Store-level systems such as online ordering, self-service payment, kitchen displays, labor management, integrated ordering, and so on, can often mean the difference between leading and lagging behind the competition. But integrating new software with the POS system can be a significant hurdle to getting those systems in place.
While most every IT implementation hits some unexpected bumps, each experience teaches lessons about how to make integration go more smoothly. Step one in any POS integration process, then, should be to tap the collected wisdom of others. Hospitality Technology tapped the 20/20 hindsight of experienced operators to amass these essential integration tips:
1. Know Thy Vendor
Two-unit Chuck House has no IT staff, so when the Oklahoma-based operator added kitchen displays, confidence in its vendors was paramount. Cooperation among SoftTouch (www.softtouchPOS.com), reseller and integrator Cash Register Systems (www.crsokc.com), and back office software vendor Aspect Software (www.aspect-software.net) carried the fast casual operator over some hurdles in its Logic Controls (www.logiccontrols.com) kitchen display rollout. Chuck House had a previous relationship with SoftTouch and knew the VAR's reputation. "We felt we could work with them and we knew they would be there long term," says Jay Thurber, Chuck House's owner.
2. Match Platforms
As a Microsoft (www.microsoft.com) shop, 91-unit Italian-style eatery Buca di Beppo favors applications that use the same database and development platform. Such selection was less critical, however, when choosing a vendor for its online ordering system, because its chosen vendor, orderTalk (www.order talk.com), hosts the solution. For Ruby Tuesday, platform is a top priority. "The reason we selected the Micros 3700 (www.micros.com) is because of its open architecture, which allows us lots of different ways to get into the database," says John Doyle, director of IT and restaurant systems. "It's a true ODBC [Open Database Connectivity], and we're able to insert any object - a table, various triggers, etc. The system interface module hooks directly into the core application engine," enabling the many seamless integrations the chain has deployed across its 950+ units.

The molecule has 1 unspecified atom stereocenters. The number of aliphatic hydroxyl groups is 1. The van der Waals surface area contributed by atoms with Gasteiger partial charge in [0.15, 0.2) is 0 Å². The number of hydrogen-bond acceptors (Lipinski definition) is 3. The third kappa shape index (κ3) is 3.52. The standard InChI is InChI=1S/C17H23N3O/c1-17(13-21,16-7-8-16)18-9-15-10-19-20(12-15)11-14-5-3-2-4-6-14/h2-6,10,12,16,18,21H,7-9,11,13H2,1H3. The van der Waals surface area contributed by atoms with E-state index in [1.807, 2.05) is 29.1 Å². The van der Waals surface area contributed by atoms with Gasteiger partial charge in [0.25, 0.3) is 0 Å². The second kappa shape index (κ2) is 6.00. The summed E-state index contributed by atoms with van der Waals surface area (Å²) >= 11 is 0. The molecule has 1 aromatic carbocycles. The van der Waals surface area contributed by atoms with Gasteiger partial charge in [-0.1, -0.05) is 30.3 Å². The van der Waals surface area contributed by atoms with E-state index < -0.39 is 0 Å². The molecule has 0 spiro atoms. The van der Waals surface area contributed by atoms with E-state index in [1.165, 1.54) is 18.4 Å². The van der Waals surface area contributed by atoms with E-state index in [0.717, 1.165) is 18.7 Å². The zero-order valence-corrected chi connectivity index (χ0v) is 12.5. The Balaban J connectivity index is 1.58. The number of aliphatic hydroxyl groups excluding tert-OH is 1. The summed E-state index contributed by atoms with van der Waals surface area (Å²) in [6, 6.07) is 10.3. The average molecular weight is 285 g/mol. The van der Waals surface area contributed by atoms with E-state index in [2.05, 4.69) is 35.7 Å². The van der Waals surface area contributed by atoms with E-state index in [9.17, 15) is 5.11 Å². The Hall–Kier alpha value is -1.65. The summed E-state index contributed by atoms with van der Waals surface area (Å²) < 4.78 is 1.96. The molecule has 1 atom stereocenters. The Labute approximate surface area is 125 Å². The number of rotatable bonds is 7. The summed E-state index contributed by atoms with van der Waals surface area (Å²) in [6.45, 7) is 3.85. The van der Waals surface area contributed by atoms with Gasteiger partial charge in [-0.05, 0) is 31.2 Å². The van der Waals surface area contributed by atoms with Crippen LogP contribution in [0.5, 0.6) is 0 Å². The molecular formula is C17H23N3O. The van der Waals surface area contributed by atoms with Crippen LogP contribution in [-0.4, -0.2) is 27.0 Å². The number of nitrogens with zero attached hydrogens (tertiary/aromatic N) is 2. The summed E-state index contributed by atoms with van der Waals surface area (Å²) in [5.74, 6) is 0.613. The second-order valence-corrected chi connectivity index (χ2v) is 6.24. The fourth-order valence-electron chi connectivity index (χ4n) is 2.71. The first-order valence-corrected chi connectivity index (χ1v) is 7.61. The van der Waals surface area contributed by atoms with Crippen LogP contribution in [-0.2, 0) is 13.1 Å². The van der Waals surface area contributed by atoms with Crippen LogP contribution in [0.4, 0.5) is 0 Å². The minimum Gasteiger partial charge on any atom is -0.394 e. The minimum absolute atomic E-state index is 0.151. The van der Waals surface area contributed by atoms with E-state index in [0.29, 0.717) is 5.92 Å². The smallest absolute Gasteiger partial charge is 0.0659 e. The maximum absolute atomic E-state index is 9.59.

For Wahoo's Fish Tacos, with more than 30 locations, staying within the Positouch (www.positouch.com) universe provided the comfort factor they needed to integrate the POS with back office functions including accounting, desktop management, process management, payroll, live profit and loss statements, inventory management and purchasing management. Wahoo's reseller, Custom Business Solutions (www.cbs-posi.com), developed an enterprise suite specifically for the Positouch platform called Northstar Enterprise Framework. As an early customer for the new application, Wahoo's has enjoyed the ability to help shape the software - while enduring the inevitable hiccups.
"When we started, Northstar was not in the picture and we expected to have to shop for a third party," says Mingo Lee, Wahoo's CEO.
3. Favor Pre-Integration
In order of preference, most operators favor new modules of their existing POS system, followed by a third party application that has already been pre-integrated with their POS platform and used by similar operations. Next comes a third-party application that has been integrated with other POS systems but not their own. Dead last are applications with no integration history by a vendor with little integration experience.
"We've done a few where we were the first on the [Micros] 3700, and the amount of work we put into it was almost beyond leading edge to bleeding edge," says Ruby Tuesday's Doyle. "You suffer every problem."
A strong vendor history can go a long way to mitigating the potential pitfalls. When Buca di Beppo decided to add online ordering, for example, its POS provider, Squirrel Systems (www.squirrelsystems.com), did not offer an online ordering module, but did offer a gateway application programming interface (API) for third party integration.